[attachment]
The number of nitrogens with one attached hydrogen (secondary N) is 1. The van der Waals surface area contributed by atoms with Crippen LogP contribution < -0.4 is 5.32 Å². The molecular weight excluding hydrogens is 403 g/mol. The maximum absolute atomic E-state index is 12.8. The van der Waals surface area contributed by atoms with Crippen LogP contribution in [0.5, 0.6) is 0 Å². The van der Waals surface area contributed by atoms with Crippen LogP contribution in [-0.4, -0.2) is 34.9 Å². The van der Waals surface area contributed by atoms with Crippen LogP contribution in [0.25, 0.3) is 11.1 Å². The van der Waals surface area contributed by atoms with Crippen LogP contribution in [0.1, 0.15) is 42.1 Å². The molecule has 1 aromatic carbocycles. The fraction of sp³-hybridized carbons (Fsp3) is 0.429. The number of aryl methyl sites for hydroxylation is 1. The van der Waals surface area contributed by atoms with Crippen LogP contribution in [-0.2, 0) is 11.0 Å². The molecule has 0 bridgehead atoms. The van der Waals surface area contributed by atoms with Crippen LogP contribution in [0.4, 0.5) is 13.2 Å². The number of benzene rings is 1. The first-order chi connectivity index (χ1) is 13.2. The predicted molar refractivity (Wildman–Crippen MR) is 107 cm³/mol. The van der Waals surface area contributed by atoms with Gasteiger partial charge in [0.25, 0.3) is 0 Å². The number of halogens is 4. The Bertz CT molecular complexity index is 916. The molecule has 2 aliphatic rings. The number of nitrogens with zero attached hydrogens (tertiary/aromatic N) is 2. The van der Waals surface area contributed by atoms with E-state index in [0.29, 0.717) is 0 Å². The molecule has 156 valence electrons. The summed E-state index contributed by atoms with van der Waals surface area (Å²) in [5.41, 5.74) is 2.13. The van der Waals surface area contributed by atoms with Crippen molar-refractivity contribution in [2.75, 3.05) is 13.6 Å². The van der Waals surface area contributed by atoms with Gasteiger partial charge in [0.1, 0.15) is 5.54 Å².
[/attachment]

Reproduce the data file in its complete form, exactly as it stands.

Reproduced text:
The number of nitrogens with one attached hydrogen (secondary N) is 1. The van der Waals surface area contributed by atoms with Crippen LogP contribution < -0.4 is 5.32 Å². The molecular weight excluding hydrogens is 403 g/mol. The maximum absolute atomic E-state index is 12.8. The van der Waals surface area contributed by atoms with Crippen LogP contribution in [0.5, 0.6) is 0 Å². The van der Waals surface area contributed by atoms with Crippen LogP contribution in [-0.4, -0.2) is 34.9 Å². The van der Waals surface area contributed by atoms with Crippen LogP contribution in [0.25, 0.3) is 11.1 Å². The van der Waals surface area contributed by atoms with Crippen LogP contribution in [0.1, 0.15) is 42.1 Å². The molecule has 1 aromatic carbocycles. The fraction of sp³-hybridized carbons (Fsp3) is 0.429. The number of aryl methyl sites for hydroxylation is 1. The van der Waals surface area contributed by atoms with Crippen LogP contribution in [-0.2, 0) is 11.0 Å². The molecule has 0 bridgehead atoms. The van der Waals surface area contributed by atoms with Crippen LogP contribution in [0.4, 0.5) is 13.2 Å². The number of benzene rings is 1. The first-order chi connectivity index (χ1) is 13.2. The predicted molar refractivity (Wildman–Crippen MR) is 107 cm³/mol. The van der Waals surface area contributed by atoms with Gasteiger partial charge in [0.25, 0.3) is 0 Å². The number of halogens is 4. The Bertz CT molecular complexity index is 916. The molecule has 2 aliphatic rings. The number of nitrogens with zero attached hydrogens (tertiary/aromatic N) is 2. The van der Waals surface area contributed by atoms with E-state index in [0.29, 0.717) is 0 Å². The molecule has 156 valence electrons. The summed E-state index contributed by atoms with van der Waals surface area (Å²) in [5.41, 5.74) is 2.13. The van der Waals surface area contributed by atoms with Crippen molar-refractivity contribution in [2.75, 3.05) is 13.6 Å². The van der Waals surface area contributed by atoms with Gasteiger partial charge in [0.1, 0.15) is 5.54 Å².